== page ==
In his famous Boyer Lectures ‘After the Dreaming’ (1968) W.E.H. Stanner recalled an exchange with an elderly Aboriginal man whose tribe was facing extinction. Reflecting upon his predicament, the old man said “When all the black fellows are dead all the white fellows will get lost in the bush, and there’ll be no one to find them and bring them home.” The observation was related dispassionately — there were no “tears, reproaches or dramatics” — and the old man went off laughing. According to Stanner, this was exemplary of Aboriginal humour, “a wonderful gift, one they did not get from us, of taking us gravely but not seriously.” Today we see something of this gift in the works of Richard Bell (Brisbane), Destiny Deacon + Michael Riley (Melbourne/Sydney), Tracey Moffatt (Brisbane), and Archie Moore (Brisbane), presented here. At once both frightening and funny, this disarming humour is generally understood as the product of a continuing effort to come to terms with white Australia. The exhibition also features Indigenous playwrights John Harding (Melbourne) and Sam Watson (Brisbane), whose works reflect a similar sensibility, while a new piece from Watson’s ongoing collaboration with Dave Hullfish Bailey (Los Angeles) is presented alongside the ABC television spoofs ‘Basically Black’ (1973) and ‘Babakiueria’ (1986). In the process, a long and proud tradition of Aboriginal activism that embraces the agency of satirical culture is alluded to.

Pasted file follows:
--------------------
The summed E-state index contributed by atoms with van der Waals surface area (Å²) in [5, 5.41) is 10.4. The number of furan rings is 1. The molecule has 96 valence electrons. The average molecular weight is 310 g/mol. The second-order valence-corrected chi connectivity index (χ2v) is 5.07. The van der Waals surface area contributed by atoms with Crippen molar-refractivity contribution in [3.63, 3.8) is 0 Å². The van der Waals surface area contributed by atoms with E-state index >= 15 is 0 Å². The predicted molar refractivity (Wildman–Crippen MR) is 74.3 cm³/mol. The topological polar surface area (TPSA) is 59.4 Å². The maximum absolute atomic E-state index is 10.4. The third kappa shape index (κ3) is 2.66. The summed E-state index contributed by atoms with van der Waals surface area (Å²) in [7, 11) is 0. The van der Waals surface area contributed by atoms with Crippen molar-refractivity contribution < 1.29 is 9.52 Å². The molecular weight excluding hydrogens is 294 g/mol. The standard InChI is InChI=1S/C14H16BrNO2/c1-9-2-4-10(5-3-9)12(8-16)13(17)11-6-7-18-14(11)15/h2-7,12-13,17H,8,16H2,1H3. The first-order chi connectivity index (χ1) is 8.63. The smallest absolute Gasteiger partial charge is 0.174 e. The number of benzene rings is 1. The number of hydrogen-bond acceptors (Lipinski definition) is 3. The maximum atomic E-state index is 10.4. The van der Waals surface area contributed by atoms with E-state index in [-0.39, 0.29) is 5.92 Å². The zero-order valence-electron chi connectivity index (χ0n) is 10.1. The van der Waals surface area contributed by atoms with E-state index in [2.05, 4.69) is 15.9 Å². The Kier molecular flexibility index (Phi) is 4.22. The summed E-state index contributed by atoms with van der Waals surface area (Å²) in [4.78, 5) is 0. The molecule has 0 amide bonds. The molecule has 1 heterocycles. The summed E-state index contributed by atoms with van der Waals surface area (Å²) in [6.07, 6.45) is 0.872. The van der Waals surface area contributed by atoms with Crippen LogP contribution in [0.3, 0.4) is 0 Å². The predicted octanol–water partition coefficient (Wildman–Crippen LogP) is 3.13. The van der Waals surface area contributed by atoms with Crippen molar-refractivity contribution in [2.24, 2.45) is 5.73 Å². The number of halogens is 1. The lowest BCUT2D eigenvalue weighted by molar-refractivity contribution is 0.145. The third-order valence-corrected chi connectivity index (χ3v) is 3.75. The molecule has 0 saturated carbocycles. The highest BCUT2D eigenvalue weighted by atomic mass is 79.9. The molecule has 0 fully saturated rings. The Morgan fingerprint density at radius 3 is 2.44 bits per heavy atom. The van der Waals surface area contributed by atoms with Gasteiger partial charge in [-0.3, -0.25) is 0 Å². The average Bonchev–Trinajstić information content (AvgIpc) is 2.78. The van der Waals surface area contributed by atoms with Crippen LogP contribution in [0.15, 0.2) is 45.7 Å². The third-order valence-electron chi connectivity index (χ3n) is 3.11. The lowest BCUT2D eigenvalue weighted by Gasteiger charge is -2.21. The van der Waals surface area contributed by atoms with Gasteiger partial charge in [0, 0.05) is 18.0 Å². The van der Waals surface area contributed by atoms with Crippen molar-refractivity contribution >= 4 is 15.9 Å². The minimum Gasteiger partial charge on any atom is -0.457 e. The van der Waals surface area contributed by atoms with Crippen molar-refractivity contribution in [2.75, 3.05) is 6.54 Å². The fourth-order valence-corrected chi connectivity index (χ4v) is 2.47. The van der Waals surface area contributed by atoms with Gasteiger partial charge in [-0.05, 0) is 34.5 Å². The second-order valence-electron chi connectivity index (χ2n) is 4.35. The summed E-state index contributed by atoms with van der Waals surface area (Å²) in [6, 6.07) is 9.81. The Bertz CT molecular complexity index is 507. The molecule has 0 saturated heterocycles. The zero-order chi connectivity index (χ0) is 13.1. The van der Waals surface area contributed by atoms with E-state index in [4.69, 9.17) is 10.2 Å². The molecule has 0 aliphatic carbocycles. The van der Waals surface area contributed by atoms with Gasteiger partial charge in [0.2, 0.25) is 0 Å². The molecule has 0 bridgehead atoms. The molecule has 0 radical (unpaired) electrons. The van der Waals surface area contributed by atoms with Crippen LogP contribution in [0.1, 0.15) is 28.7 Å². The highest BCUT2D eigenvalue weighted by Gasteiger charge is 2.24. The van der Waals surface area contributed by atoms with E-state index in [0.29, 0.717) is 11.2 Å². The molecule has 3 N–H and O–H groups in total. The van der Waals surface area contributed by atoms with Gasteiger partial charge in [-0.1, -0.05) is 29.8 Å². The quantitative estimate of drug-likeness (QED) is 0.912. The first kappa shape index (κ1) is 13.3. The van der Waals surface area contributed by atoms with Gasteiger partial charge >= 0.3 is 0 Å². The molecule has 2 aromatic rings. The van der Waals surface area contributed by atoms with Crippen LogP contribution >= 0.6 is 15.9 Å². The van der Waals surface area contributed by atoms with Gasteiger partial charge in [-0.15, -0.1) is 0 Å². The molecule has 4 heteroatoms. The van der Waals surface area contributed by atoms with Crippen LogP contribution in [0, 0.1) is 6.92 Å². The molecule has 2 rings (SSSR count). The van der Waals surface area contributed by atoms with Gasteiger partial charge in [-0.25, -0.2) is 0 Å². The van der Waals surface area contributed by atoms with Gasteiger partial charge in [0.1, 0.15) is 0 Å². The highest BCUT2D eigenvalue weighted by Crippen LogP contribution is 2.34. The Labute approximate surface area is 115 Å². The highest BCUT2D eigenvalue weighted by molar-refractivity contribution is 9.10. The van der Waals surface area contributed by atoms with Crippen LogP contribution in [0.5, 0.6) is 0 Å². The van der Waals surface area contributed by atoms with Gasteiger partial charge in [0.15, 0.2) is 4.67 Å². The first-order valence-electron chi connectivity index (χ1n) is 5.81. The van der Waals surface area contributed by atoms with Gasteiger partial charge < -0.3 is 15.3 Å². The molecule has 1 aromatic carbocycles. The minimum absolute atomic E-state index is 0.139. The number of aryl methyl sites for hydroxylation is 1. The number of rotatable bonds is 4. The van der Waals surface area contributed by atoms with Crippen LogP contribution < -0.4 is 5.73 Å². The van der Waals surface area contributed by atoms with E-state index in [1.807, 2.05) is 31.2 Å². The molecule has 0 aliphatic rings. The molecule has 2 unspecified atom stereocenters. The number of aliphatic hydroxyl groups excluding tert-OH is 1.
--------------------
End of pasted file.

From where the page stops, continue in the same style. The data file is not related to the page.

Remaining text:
In scheduling the exhibition opening for April Fools Day — a day when practical jokes are tolerated — the present moment is reflexively activated in a ploy first utilised locally by another great humorist, the Melbourne artist Peter Tyndall. In 1980 Tyndall set his exhibition at the Institute of Modern Art in motion in this way, yet the show itself was a savage indictment of the repressive socio-political and cultural situation in Brisbane at the time. In a similar inversion, the artist’s mock newspaper daybills (‘SCREAMING TEENS MOB PAINTINGS’) from this important exhibition, one of which is included here, pit the solitude of the art gallery experience against the intense communal response that popular music can generate. It is a sensibility perhaps not so very different from the one that Stanner was trying to describe.

Finally, on the closing weekend — Saturday 7 May — Sam Watson and art historian Rex Butler will discuss aspects of the exhibition in situ (bookings essential).